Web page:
Melissa Horner, a doctoral student in sociology at Mizzou, has a heart for healing Native people’s historical trauma. And that love of giving, as well as her academic achievements, is what resulted in her being the only Missouri Robert Wood Johnson Health Policy Research Scholar for 2020.
The award, presented to second-year, full-time doctoral students, includes individuals from various disciplines who advance a “Culture of Health,” and equity, to enable Americans to live longer, healthier lives.
Robert Wood Johnson (1845-1910) was an industrialist and one of three brothers who founded Johnson & Johnson. His foundation is the largest solely health-related philanthropy organization in the nation.
Horner will receive a stipend for education purposes. She says she will also, as a result of the award, work under the same umbrella of people with similar helping interests. It will also connect her to mentors in the field.
“So, it will connect me to other Native people, other people working in health fields, other people interested in the same sort of things I am – the program calls it ‘building a culture of health.’
“It also provides ways for teaching me how to translate my research into policy and into ways that can actually benefit the communities that I’m interested in collaborating with.
Healing for All
She says her No. 1 passion is healing, beginning with self and moving outward.
“That’s why I’m here. That’s why I’m in grad school.
“I think ultimately my primary sort of responsibility is to facilitate my own healing and the healing inside my family, and beyond that I hope to be able to share what I learn about healing historical trauma to broader Native communities, so more people support each other in the healing process.”
For Horner, this process includes healing alongside others as well as connecting to ancestral homelands and cultural knowledge and practices.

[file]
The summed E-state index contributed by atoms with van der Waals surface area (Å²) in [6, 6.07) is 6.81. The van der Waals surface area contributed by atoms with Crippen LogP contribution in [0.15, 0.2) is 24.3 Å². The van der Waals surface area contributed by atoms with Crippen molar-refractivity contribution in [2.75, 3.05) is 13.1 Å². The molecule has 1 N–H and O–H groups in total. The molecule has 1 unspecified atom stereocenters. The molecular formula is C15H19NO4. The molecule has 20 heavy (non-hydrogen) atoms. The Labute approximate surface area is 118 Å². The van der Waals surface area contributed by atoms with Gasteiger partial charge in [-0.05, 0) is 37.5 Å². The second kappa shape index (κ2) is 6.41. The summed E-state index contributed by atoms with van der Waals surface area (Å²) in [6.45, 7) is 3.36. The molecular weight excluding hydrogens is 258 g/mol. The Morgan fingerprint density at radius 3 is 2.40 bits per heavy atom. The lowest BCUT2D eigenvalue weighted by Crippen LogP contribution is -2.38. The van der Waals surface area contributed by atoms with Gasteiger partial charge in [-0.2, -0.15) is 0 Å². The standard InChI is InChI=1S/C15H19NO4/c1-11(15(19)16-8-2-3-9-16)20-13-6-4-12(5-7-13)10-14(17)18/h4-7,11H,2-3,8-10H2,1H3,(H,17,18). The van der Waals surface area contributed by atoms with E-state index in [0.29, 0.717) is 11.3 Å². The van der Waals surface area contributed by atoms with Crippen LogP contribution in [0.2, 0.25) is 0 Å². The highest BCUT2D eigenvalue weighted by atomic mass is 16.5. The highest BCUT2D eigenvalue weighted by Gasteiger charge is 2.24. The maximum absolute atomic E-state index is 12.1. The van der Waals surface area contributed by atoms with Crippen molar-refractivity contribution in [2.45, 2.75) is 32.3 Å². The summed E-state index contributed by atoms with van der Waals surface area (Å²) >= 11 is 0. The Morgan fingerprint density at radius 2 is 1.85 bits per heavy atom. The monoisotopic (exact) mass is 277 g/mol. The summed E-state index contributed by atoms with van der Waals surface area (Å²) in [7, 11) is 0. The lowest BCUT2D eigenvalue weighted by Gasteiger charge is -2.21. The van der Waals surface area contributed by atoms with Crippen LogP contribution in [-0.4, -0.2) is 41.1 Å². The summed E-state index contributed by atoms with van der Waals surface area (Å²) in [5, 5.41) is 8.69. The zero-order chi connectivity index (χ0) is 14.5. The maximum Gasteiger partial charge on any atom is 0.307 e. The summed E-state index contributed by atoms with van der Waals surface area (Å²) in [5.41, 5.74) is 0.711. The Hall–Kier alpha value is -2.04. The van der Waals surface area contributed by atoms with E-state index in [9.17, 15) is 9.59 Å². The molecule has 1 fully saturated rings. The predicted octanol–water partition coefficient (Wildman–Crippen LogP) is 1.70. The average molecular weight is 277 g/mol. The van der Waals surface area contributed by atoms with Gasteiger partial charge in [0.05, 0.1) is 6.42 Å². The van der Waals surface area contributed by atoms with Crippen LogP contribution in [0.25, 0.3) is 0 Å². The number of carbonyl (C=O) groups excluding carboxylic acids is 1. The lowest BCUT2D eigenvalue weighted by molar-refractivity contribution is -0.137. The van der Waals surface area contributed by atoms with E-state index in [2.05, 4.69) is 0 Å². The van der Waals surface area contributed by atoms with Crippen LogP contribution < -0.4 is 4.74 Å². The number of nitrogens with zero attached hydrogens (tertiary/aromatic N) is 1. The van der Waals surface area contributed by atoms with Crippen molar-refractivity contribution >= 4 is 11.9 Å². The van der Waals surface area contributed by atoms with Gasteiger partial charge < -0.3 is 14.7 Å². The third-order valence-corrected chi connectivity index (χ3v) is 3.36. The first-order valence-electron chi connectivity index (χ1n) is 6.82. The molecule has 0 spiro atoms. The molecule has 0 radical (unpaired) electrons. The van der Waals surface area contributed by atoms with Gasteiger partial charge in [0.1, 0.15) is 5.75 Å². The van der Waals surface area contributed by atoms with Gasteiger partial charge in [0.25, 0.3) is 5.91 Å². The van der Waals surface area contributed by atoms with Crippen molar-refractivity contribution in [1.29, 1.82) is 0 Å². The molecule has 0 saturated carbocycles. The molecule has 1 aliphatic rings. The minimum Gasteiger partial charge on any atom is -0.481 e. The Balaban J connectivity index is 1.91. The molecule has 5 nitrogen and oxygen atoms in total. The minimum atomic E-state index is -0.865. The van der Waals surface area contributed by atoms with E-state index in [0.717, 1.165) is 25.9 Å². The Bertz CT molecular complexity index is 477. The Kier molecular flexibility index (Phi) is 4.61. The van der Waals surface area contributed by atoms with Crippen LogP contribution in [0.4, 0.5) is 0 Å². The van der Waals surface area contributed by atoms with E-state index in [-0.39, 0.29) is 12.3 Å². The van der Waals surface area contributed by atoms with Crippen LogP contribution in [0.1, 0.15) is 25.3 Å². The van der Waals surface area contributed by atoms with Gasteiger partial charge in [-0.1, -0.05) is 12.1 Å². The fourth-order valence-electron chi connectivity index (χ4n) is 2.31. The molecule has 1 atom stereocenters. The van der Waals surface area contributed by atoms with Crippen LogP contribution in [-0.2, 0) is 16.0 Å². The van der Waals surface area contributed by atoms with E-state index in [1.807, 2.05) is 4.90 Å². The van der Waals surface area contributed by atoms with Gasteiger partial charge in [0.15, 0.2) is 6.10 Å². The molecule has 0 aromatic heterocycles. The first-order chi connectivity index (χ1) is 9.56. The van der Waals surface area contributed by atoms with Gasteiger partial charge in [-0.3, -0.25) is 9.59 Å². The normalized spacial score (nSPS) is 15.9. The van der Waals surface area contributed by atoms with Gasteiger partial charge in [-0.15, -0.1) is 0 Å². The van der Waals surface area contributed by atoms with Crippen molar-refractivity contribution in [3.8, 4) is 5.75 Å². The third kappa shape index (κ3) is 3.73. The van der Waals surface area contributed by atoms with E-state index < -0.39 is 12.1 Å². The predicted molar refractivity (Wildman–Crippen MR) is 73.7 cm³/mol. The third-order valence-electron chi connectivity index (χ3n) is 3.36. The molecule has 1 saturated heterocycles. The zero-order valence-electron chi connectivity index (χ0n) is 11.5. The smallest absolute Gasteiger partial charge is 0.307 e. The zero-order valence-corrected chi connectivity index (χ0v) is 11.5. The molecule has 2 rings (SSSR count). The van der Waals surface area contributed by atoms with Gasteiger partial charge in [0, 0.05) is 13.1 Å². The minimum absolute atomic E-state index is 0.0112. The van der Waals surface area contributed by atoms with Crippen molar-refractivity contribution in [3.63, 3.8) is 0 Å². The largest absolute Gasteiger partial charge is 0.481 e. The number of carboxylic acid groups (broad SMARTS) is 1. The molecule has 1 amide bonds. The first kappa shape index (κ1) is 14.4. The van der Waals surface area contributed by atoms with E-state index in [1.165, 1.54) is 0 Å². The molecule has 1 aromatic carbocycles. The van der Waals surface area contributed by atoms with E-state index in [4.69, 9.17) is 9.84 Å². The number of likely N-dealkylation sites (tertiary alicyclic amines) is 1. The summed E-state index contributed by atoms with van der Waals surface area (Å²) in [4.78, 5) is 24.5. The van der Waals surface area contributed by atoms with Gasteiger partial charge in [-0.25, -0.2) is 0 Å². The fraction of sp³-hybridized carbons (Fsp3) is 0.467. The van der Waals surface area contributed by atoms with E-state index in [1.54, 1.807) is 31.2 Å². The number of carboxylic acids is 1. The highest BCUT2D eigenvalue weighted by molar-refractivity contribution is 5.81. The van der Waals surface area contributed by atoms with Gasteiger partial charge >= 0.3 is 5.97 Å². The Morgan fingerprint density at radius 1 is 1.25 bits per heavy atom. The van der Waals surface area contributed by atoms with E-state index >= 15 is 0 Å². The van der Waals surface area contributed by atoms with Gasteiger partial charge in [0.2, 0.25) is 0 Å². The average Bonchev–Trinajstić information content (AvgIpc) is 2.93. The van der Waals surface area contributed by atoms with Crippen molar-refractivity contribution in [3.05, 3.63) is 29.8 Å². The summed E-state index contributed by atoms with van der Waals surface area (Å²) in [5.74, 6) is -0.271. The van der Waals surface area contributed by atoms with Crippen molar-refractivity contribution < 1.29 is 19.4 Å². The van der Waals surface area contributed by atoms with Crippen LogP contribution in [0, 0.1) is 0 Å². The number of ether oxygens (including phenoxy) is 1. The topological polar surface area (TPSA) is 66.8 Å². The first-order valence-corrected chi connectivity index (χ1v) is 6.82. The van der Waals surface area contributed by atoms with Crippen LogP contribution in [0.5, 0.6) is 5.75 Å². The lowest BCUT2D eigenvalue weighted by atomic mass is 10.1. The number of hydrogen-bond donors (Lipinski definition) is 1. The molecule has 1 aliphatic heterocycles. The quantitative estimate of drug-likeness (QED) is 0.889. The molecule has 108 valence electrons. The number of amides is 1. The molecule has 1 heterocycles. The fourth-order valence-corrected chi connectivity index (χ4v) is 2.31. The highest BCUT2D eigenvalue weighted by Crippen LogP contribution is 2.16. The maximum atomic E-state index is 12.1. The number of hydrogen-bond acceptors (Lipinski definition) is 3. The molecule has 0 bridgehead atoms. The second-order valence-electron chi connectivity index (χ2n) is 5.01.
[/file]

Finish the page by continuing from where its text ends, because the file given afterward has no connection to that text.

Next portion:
When Horner heard of her award, she cried. “It was special, and I was surprised,” she says. “I know a lot of brilliant scholars in Missouri. And I think I’m just grateful ultimately.
“Nobody in my family has ever gone to college,” she adds. “Let alone graduate school, let alone being awarded an award like this. It wasn’t just important to me, it was important to my mom, important to my grandma, important to a lot of my relatives.”
Call From the Past
Horner, who grew up in Montana and is biracial – Métis/Anishinaabe and white – has deep roots in Native Nations in Canada and North Dakota. Her maternal grandma is Métis and Anishinaabe. She was born in the Saskatchewan region of Canada, grew up on the Turtle Mountain Band of Chippewa reservation in North Dakota, and later moved to Montana with Horner’s grandfather.
Horner says land issues are just one part of historical trauma many Native peoples encounter. In addition to land loss, for the last 500+ years, Native peoples have faced racism and genocide at the hands of the federal government, among other traumas.
“So that produced intergenerational trauma for subsequent generations,” she explains. “It is so complex. But historical trauma sort of permeates multiple domains of my own life, everything from emotional to mental to physical. Without going into many details, there’s healing across multiple domains that I have to do in order to be healthy and well in the world.”
Learning by Doing
Horner is currently considered a PhD student, as her master’s is embedded into the PhD program. In Spring 2021 she will have her masters, and then she will spend another four years at Mizzou continuing her PhD.
“What I’m writing on now, is sort of the beginning of what my dissertation research will be,” she explains. “I’m writing about how a particular tribal nation is healing historical trauma in their nation.”
Her dissertation is going to continue on with that research, but also look at historical trauma focused more on individual Native peoples and how they are interrupting and healing their own historical trauma that has been caused by settler colonialism.
Her plans so far are that the dissertation “experience” will be about a nine-month process of organizing a gathering where she and four to eight others will spend time in ceremony on Native lands in a community where individual Natives are working on healing.
“So, I will take part in that experience, and interview the people who are a part of it, and learn about what it is like to be a Native person who is trying to navigate the effects of historical trauma,” she says.
“I honestly don’t see myself as doing this alone. I believe that I’m only a change agent in relationship with all the other people who are in my circle. So, I would just say I have many people who are teaching me, and I have people who are learning from me, and so together that’s how I understand how change (occurs).”
Horner was previously a high school English teacher in Montana. She had a double major from Montana State University in English and education. She started her PhD program at Mizzou in 2019.